If Atom is a success and goes the way Intel want it to, this new and rather small sub-category in the Intel Software Network forums could become huge. Really huge.
In a post from Intel’s Jeff Moriarty, you can read about the launch of the Atom Software Developers Community which pulls together a number of developer resources covering the hardware and software that goes together to make an Atom-based devices. Note that it’s Atom-based devices and not Mobile Internet Devices because Intel have plans for Atom that go far beyond cheap notebooks and UMPCs. The ultimate aim is an Atom-based smartphone which completely changes the numbers for Atom. Even if MIDs take off and netbooks become the de-facto choice for students, an entry into the multi-multi-million unit smartphone market would dwarfe everything that Atom had done previously. It doesn’t stop there either. I recall Intel talking about Atom at IDF and CeBit saying that the platform would be so cheap in terms of hardware and software development costs that it could be dropped into consumer goods without having a major effect on the end-user price. TV’s, cars and the fridge could all be Atom powered in the future. Add the obvious industrial applications and the potential market gets very interesting indeed. [More after the break]
As I write this though, there’s less than 10 threads in the forum and a long way to go. A lot of Atom’s success relies on OSS developers and ISV’s to get involved and support Windows-based development and especially Moblin, the Linux-based operating system core because without UI’s and compelling applications, its nothing. Intel already have partners in Canonical and Asianux who are building complete distributions that can be modified by OEMs and distro-builders but that’s just the starting point.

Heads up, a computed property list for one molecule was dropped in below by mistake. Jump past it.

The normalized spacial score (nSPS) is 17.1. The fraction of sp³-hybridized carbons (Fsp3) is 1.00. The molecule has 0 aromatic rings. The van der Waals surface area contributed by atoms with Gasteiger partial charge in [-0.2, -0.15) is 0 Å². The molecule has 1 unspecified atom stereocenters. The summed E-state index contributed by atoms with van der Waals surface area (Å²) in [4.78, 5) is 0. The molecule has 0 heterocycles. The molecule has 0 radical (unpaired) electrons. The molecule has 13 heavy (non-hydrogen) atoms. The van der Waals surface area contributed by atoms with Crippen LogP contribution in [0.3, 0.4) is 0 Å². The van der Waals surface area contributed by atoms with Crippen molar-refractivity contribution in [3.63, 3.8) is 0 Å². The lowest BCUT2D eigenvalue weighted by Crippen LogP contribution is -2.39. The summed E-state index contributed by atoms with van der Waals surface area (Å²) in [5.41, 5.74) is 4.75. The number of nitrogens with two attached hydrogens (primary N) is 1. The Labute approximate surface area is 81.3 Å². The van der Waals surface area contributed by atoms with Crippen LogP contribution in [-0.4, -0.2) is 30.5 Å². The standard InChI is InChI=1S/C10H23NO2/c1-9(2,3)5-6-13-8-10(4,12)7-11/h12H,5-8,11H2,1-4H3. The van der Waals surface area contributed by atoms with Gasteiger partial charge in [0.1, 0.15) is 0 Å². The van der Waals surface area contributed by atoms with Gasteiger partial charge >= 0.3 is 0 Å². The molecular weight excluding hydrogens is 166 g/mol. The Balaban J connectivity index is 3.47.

Quite how Intel are going to find the developers when most of them appear to be competing for funds that are available in other developer programs, the iPhone and Android being two of the high-profile projects, is a mystery to me. Maybe they could offer Moblin to the Open Handset Alliance which Intel is already a member of and draw on the resource there. Android has a similar focus towards Internet-centric devices, has a high profile and is well positioned to compete against other software stacks. Its possible that this is already happening. Another option would be to team up with Nokia who have a lot of application-layer and GUI development already done for their Internet tablets. I’m not sure how that would sit with other Nokia activities but it would certainly send a strong message to ARM. The alternative option is to offer bigger sums of money than the competitors to attract developers but that would just seem like a cheap trick and a copycat move at this stage of the game. Maybe Intel don’t need to do anything at all just yet. Over the long term, organic growth and promotional activities at IDF events might be enough.
Its a good time to be a mobile software developer right now but choosing the right platform to target is a tough one. The ISN is the perfect place to do the research so it makes sense to join-up and start throwing difficult questions at Intel. We’ll be following the progress very closely at UMPCPortal.
Also on the Atom Software Developer Community web pages:
- MID developers forum
- Development Toolkit
- MID Wiki a new resource launched a few weeks ago.
- What is Intel Atom
- A list of the latest blog posts by the ISN team
- ultra mobile PC development guide (UMPCs are defined by Intel as devices running full operating system software stacks.)
- UI Design guide for MIDs
- Links to Moblin, the open source platform for Atom.